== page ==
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Supreme Court rules FOIA request may bar whistleblower action

Under the False Claims Act, prior public disclosure of the allegations or transactions in a federal “report, hearing, audit or investigation” may preclude filing a qui tam lawsuit. On May 16, 2011, in Schindler Elevator Corp. v. United States ex rel. Kirk, No. 10-181 (May 16, 2011), the United States Supreme Court issued an unprecedented opinion holding that a response to a Freedom of Information Act request, even one filed by a whistleblower looking for corroborative evidence of fraud to present to the United States, is a federal “report” potentially barring jurisdiction over the action.

Although the public disclosure/original source rules were further amended in 2009, the federal “report” language applies to both versions of the statute. Accordingly, under the Supreme Curt’s interpretation, any response to a FOIA request, even one obtained from someone other than the whistleblower could, potentially, bar the action unless the whistleblower can show she qualifies as an “original source.”

Relator Daniel Kirk had worked for Petitioner Schindler Elevator Corporation (Schindler) for twenty-five years and alleged that Schindler had falsely certified its compliance with the Vietnam Era Veterans’ Readjustment Assistance Act of 1972 (VEVRAA), which requires contractors to report information concerning its employment of veterans to the U.S. Department of Labor (DOL). He also alleged that Schindler failed to file certain required VETS-100 reports and included false information in VETS-100 reports.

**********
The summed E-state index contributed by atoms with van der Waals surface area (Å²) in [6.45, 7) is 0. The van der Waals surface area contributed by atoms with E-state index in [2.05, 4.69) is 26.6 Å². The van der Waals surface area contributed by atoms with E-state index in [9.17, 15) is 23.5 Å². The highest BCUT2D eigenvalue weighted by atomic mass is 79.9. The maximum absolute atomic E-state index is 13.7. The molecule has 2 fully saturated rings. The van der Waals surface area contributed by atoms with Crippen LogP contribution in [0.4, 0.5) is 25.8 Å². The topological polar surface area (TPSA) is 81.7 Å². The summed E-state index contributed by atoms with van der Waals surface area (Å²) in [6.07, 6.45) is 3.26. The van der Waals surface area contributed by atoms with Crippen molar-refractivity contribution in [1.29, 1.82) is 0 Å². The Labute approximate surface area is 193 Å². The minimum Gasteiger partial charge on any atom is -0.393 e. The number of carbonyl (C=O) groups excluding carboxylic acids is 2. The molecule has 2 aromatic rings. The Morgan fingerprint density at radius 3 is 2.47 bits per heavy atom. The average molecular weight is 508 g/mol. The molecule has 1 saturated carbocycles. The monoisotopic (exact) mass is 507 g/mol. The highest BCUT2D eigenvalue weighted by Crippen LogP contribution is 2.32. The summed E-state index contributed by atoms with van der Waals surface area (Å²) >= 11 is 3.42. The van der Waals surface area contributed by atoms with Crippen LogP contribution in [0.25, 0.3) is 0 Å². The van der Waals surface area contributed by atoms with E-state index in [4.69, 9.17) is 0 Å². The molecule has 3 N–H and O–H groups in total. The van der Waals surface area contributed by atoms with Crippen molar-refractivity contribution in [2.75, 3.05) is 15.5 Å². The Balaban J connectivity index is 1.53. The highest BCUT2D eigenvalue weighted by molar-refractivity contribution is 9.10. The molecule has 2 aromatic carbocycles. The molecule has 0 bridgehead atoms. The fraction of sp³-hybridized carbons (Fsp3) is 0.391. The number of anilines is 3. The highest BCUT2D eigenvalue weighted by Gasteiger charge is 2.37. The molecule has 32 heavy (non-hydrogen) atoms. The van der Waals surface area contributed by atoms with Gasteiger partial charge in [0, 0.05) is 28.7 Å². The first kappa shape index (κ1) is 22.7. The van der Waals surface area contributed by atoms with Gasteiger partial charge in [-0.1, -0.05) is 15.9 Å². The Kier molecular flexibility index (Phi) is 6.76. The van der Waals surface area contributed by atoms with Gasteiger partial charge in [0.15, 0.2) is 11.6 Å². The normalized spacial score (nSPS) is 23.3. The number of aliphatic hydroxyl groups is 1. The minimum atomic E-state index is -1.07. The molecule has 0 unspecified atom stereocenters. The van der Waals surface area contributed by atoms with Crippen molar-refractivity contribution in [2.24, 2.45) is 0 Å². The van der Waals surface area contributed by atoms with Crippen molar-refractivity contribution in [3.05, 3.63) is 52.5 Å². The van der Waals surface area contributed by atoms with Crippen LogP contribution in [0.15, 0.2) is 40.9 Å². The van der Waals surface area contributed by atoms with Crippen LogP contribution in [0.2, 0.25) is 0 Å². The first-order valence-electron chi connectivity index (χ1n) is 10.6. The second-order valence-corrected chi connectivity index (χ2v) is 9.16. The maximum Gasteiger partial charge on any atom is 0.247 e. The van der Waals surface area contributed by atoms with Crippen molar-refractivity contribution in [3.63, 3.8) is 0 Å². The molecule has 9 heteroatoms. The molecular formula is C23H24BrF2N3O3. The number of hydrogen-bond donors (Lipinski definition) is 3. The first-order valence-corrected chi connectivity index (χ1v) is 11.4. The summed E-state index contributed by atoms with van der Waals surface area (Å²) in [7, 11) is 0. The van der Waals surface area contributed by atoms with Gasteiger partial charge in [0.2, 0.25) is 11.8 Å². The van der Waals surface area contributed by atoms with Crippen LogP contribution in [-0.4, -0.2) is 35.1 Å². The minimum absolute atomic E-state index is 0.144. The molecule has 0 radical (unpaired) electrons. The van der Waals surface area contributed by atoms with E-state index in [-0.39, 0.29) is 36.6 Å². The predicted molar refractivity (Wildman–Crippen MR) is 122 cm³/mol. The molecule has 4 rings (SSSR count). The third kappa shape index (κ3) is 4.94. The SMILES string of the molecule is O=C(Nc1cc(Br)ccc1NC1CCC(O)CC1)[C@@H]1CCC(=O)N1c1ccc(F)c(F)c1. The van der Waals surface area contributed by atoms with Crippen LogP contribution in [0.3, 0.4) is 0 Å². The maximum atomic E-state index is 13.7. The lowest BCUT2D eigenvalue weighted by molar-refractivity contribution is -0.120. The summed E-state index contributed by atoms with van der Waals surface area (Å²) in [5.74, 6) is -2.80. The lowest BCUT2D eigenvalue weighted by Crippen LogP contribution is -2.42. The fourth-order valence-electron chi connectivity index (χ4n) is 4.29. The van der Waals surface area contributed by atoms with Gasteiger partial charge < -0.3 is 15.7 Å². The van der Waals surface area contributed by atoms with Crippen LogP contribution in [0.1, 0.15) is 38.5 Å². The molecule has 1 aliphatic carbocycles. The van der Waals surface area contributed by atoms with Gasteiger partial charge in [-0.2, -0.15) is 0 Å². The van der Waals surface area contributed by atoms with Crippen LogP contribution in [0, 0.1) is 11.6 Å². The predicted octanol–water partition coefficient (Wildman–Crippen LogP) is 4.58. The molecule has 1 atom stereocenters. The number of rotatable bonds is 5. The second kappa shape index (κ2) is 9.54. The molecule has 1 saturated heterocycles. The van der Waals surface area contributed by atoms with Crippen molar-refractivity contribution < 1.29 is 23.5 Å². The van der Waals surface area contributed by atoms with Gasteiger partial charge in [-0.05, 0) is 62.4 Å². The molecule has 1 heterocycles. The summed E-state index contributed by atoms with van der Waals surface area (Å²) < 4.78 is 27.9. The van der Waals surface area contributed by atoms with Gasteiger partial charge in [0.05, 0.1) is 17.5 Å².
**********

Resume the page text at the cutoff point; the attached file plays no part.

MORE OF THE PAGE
As part of his investigation, Kirk’s wife submitted three FOIA requests to DOL including all VETS-100 reports filed by Schindler for the years 1998-2006. DOL sent copies of ninety-nine VETS-100 reports that Schindler filed, and a FOIA response informing her it could not locate Schindler’s VETS-100 reports for 1998, 1999, 2000, 2002, or 2003. Kirk used this information to support its allegations.

In holding that a response to a FOIA request is a governmental “report,” the Supreme Court held that such a response falls within the ordinary meaning of the word “report” because it is “something that gives information,” “a notification,” and an “official or formal statement of facts.” The Supreme Court also held that any records produced with the FOIA response are also part of the “report” and may be used to support a public disclosure defense.

The Supreme Court thus held that the three written FOIA responses in this case, along with the accompanying records produced to Mrs. Kirk, are reports within the meaning of the public disclosure bar. The Court remanded for a determination whether the Kirk’s suit is “based upon . . . allegations or transactions” disclosed in those reports. If so, Relator Kirk will need to demonstrate on remand that he is an original source to proceed with his claims.

For whistleblowers, this case means that one should likely not use FOIA before bringing one’s claims to an experienced qui tam lawyer to discuss and perhaps first bring to the government before looking for corroborating evidence.

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